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HVAC men say crunchtime for sustainability

At a lively debate on sustainable buildings, the audience attending a seminar at this year's M&E exhibition were told of building services' battle to go green.
'Why aren't sustainable buildings happening?' was the provocative title of one seminar, sponsored by SummitSkills. At the seminar, Faber Maunsell's Ant Wilson told the gathering 'Have we got sustainable buildings- the answer is no. We have buildings that are more sustainable than than they were'.

Other industry figures spoke of the problems of swallowing the costs of construction and the operation of sustainable buildings. They highlighted the issue of managing rising construction costs which were out of sync with initial quotes given for jobs.

Bob Shelley, MD of Sharpe and House, based in Oxford, said 'One way we secure work is by competitive tender. If a project is over budget, all sustainable measures go out the window.'

Shelley complained of the 'payback period' thinking tied to sustainability saying 'if you buy a new car you don't work out how long is it going to be before payback.'

M&E Sustinability's Mike Malina said in discussions with a member of one FTSE 250 company, he'd spoken of a sustainable technology that had a 2-3 year payback. He was told the firm was looking for a return on investment in six months. Malina told the crowd 'A payback of 2, 3 or even 5 years is a good ROI. We need to look at the real world and how we're spending money. Imagine if the government's £50 billion bailout for banks had been put into energy efficiency'.

One source from the government's Ministry of Defence said 'For new builds, in relation to the tender process, it comes down to cost. We take the cheapest quote.Sustainability is very low on the agenda during assessment.

'We are spending tax payers' money and value for money is our mantra. We need tangible evidence that fitting sustainable products is value for money'.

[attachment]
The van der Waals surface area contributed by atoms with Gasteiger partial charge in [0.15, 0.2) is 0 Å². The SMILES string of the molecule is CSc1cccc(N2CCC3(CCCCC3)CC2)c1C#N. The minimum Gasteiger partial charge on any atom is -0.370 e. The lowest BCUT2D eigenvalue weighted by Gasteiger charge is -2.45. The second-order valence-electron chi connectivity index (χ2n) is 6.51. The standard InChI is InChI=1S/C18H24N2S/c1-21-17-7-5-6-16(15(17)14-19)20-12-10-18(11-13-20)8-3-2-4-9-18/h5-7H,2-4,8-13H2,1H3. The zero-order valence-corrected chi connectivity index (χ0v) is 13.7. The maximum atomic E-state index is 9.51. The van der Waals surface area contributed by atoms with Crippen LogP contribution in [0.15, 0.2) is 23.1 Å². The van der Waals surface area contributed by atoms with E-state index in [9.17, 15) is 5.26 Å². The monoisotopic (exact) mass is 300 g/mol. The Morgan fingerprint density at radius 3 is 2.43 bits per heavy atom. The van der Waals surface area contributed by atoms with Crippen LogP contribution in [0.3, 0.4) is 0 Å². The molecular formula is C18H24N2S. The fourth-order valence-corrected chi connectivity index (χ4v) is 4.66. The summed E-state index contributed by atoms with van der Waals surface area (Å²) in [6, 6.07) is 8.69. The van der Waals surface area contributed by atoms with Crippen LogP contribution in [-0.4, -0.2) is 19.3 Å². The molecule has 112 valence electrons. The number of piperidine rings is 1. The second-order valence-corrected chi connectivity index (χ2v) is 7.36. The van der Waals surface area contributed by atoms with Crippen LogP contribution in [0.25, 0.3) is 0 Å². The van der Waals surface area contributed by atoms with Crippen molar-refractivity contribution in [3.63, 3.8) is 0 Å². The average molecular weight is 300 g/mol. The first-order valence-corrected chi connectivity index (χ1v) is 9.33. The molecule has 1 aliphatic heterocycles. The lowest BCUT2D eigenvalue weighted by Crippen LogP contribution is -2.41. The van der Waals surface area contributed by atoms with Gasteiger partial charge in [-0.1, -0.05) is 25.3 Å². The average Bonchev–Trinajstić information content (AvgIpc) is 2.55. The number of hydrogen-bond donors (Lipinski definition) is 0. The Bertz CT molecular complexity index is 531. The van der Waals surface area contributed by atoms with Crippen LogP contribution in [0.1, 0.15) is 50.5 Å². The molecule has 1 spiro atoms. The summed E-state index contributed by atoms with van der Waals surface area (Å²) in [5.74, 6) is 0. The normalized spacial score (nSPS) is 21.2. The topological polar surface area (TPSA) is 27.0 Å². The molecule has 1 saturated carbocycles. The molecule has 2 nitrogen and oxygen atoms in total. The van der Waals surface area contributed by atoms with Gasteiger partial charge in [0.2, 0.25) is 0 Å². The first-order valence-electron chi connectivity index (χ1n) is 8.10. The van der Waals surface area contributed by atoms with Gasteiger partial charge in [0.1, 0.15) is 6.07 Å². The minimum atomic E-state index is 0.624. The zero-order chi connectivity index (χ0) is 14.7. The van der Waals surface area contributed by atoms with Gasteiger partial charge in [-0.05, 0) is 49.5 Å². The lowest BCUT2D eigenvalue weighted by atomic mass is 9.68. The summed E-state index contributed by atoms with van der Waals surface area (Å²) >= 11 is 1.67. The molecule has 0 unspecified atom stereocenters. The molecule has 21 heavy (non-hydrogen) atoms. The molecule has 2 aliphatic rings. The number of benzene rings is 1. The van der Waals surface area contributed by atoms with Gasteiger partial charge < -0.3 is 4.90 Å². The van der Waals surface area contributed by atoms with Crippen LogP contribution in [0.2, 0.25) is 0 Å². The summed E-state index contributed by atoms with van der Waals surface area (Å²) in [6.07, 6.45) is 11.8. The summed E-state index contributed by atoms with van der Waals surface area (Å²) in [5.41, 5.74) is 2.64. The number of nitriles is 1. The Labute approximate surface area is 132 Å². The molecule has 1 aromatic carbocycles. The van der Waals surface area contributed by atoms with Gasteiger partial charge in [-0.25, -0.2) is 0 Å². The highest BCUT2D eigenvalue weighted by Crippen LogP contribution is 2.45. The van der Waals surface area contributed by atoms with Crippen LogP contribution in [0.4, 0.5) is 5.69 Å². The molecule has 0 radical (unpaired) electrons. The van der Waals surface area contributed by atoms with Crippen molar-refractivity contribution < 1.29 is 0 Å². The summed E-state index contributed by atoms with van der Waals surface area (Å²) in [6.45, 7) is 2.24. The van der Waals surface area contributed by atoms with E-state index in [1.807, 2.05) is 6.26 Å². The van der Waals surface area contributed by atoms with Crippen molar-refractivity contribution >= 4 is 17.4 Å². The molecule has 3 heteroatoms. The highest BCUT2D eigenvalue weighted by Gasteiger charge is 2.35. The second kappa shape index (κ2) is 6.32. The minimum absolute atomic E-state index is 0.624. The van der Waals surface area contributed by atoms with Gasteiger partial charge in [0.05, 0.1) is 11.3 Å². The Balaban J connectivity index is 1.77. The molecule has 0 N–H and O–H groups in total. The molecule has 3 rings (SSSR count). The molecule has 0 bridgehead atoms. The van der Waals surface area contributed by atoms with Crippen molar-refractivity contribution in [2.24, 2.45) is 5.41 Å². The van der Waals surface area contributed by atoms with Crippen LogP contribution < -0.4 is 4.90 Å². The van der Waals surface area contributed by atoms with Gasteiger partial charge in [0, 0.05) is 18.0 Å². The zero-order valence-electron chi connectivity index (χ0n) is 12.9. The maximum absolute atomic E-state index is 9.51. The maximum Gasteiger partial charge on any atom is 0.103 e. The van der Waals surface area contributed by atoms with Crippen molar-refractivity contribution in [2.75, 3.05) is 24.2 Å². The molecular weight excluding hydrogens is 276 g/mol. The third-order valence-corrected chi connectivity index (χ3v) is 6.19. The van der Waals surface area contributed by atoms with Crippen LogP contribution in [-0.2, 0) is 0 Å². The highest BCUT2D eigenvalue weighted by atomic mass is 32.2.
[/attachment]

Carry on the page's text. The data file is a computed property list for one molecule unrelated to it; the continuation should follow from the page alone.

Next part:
HVCA chief executive Robert Higgs, hosting the debate, said 'If finance directors of businesses don't care about sustainability, it seems we won't have drivers of sustainability except through legislation.'

Lack of skills in the industry and education of clients were other key sustainability issues raised in the debate. Higgs added 'Clients don't know what they want or what's available. Whose job is it to inform them?'

There were attentive listeners to the words of one speaker who said 'Nobody learns from the buildings already in use- there is no culture in construction of learning from the past and what happens in buildings in use'.

There were renewed calls for stakeholders, architects, contractors, customers and clients to put an end to the culture of silo'd thinking and work together for sustainability.

Many said the involvement of the m&e industry early on in the planning stage for buildings was crucial. One consultant spoke of the frustration he felt being contacted because of a planning issue that had arisen, but he'd been brought on board too late in the process.

Kevin Talbot, the head of the HVCA's ductwork group and MD of Cranworth Engineering said 'The client knows what he wants to pay, architects make decisions and as the bottom of the chain we're not getting the opportunity to put our thoughts across early.'

'The Roadmap to Sustainability' programme of seminars sponsored by Summitskills spanned the two-day M&E exhibition held on October 8-9 at London's Kensington Olympia.
8 October 2008


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